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Core i5 2500K was scratched when putting in case.

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August 4, 2011 6:16:41 AM

I'm putting a build together and just a few hours ago I put the CPU in (I have an i5 2500K). The first time I put it in there was some resistance from the lever but this happened before with my Core 2 Duo three years ago so I thought nothing of it. It turns out that I used a bit too much thermal compound so I unhooked the heat sink, cleaned off the thermal compound, and tried again. While cleaning off the compound I unlatched the processor to get at the side of the heat spreader, which got some compound on it. When I latched it again it was pretty hard to do and made a scratchy/crunchy metal-on-metal noise. Terrified I opened the latch and saw two little marks on each side of the part of the heat spreader that's flush with the substrate. I don't think there are any bent pints (unless I missed one) and the chip was definitely in the correct way. Worried but knowing that this happened before I pushed firmly and latched the bracket shut.

I'm almost done with the computer; taking the heat sink off again would be a huge pain and would just increase the risk that I do (more?) damage. Anyway, is the terrifying scratching sound normal? Would it be better to just finish the build and see if the computer boots before taking the heat sink off again? If there is a bent pin, will anything specific happen when I try to boot Are my fears justified?

Thanks for the help.

Edit: Here's a picture of the areas that were scratched (circled in red).



Edit 2: Okay, the scratches may be a little bigger than that but you get the idea.
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August 4, 2011 8:02:21 AM

I built my first PC about a month-2 ago now and I nearly died when I heard the crunch noise of metal on metal when I inserted the CPU in the socket.

It does take a fair bit of force pushing the bar down on the socket. As long as you placed the CPU on the right way round (pretty hard to get it wrong to be honest since there's notches around the edges so it can only really go in one way) just let the ZIF socket do the rest.

Basically - dont apply any force to the CPU itself, only thing to force down is the bar on the socket which has to latch down. And dont worry about any crunching noise, although its probably not ideal, in my experience, it happens, and it more than likely unavoidable :)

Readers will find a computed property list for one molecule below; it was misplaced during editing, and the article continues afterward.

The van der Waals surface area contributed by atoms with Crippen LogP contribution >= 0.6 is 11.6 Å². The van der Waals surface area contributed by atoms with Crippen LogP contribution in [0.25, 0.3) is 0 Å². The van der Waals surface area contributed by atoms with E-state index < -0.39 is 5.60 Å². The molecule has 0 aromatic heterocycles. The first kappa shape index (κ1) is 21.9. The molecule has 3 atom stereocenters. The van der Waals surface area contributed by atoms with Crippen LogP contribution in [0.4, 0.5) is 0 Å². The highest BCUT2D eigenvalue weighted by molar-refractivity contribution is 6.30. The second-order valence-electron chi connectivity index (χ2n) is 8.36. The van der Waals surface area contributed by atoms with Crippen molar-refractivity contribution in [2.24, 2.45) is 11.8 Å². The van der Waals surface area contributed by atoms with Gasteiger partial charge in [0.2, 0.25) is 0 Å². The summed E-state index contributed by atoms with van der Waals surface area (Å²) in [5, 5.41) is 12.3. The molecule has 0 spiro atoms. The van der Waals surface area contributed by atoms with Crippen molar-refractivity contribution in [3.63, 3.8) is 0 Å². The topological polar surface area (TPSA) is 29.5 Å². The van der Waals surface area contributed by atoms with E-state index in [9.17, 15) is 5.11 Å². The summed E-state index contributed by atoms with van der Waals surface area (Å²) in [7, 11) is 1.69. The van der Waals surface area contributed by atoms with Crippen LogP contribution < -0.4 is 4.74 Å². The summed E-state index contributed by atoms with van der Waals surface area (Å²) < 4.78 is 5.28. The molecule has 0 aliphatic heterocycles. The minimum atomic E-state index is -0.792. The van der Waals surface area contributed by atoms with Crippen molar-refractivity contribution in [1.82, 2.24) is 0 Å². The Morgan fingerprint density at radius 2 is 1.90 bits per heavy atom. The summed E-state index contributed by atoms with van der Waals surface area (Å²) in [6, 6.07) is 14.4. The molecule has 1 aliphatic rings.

I wouldn't recommend taking it out and having to place it in again, that's just asking for more trouble. Finish your build, boot up and see how it goes :) 

EDIT: AS A LAST RESORT - IF for some reason there is problems when you boot and there ARE bent CPU pins, heres a small guide on how to straighten them http://www.wikihow.com/Fix-Bent-Pins-on-a-CPU
August 4, 2011 8:29:23 AM

It will be fine, there is always some resistance when latching a cpu. continue the build, its fine
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August 4, 2011 8:32:42 AM

werner123 said:
I'd take it out just to make sure there are no bent pins and everything is okay to avoid possible issues in the future, and of course peace of mind



Each time you remove and replace the CPU your increasing the risk of damage or problems. Resistance is very normal. On this basis just continue the build and only remove it if there's actually a problem.
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August 4, 2011 8:58:06 AM

Some boards have a reputation of needing more effort to force the socket lever down, and they get scratches on those two places like yours. This is normal, and won't result in any bent pins unless you aligned the CPU incorrectly in the socket. The heat spreader is meant to take the damage like that, specifically so the CPU itself doesn't take any damage.
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August 4, 2011 1:49:40 PM

^ nicely worded :) 
August 4, 2011 10:37:37 PM

Thanks for the help; I can breathe a sigh of relief (at least until I power on the system lol). I'll report back with how everything went.
!